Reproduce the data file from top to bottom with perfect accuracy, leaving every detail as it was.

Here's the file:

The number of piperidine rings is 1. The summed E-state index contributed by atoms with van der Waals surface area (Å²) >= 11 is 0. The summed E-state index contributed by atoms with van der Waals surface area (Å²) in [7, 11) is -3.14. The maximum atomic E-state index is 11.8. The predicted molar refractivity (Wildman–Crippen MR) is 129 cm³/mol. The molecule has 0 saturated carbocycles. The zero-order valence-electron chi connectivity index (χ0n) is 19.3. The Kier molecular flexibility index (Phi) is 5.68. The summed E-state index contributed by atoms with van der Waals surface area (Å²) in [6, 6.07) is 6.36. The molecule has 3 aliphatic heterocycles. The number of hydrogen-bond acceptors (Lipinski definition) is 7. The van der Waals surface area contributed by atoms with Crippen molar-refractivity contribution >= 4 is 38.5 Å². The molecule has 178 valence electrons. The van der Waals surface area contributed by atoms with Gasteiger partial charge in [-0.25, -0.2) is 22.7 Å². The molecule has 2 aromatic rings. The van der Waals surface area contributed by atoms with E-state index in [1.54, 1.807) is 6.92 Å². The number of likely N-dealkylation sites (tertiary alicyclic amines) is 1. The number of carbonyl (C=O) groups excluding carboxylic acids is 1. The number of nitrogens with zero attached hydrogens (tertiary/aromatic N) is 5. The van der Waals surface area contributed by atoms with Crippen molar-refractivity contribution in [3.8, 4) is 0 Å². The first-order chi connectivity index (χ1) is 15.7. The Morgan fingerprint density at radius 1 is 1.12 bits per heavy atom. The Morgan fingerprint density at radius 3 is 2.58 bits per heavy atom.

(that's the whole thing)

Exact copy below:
The number of piperidine rings is 1. The summed E-state index contributed by atoms with van der Waals surface area (Å²) >= 11 is 0. The summed E-state index contributed by atoms with van der Waals surface area (Å²) in [7, 11) is -3.14. The maximum atomic E-state index is 11.8. The predicted molar refractivity (Wildman–Crippen MR) is 129 cm³/mol. The molecule has 0 saturated carbocycles. The zero-order valence-electron chi connectivity index (χ0n) is 19.3. The Kier molecular flexibility index (Phi) is 5.68. The summed E-state index contributed by atoms with van der Waals surface area (Å²) in [6, 6.07) is 6.36. The molecule has 3 aliphatic heterocycles. The number of hydrogen-bond acceptors (Lipinski definition) is 7. The van der Waals surface area contributed by atoms with Crippen molar-refractivity contribution >= 4 is 38.5 Å². The molecule has 178 valence electrons. The van der Waals surface area contributed by atoms with Gasteiger partial charge in [-0.25, -0.2) is 22.7 Å². The molecule has 2 aromatic rings. The van der Waals surface area contributed by atoms with E-state index in [1.54, 1.807) is 6.92 Å². The number of likely N-dealkylation sites (tertiary alicyclic amines) is 1. The number of carbonyl (C=O) groups excluding carboxylic acids is 1. The number of nitrogens with zero attached hydrogens (tertiary/aromatic N) is 5. The van der Waals surface area contributed by atoms with Crippen molar-refractivity contribution in [3.8, 4) is 0 Å². The first-order chi connectivity index (χ1) is 15.7. The Morgan fingerprint density at radius 1 is 1.12 bits per heavy atom. The Morgan fingerprint density at radius 3 is 2.58 bits per heavy atom.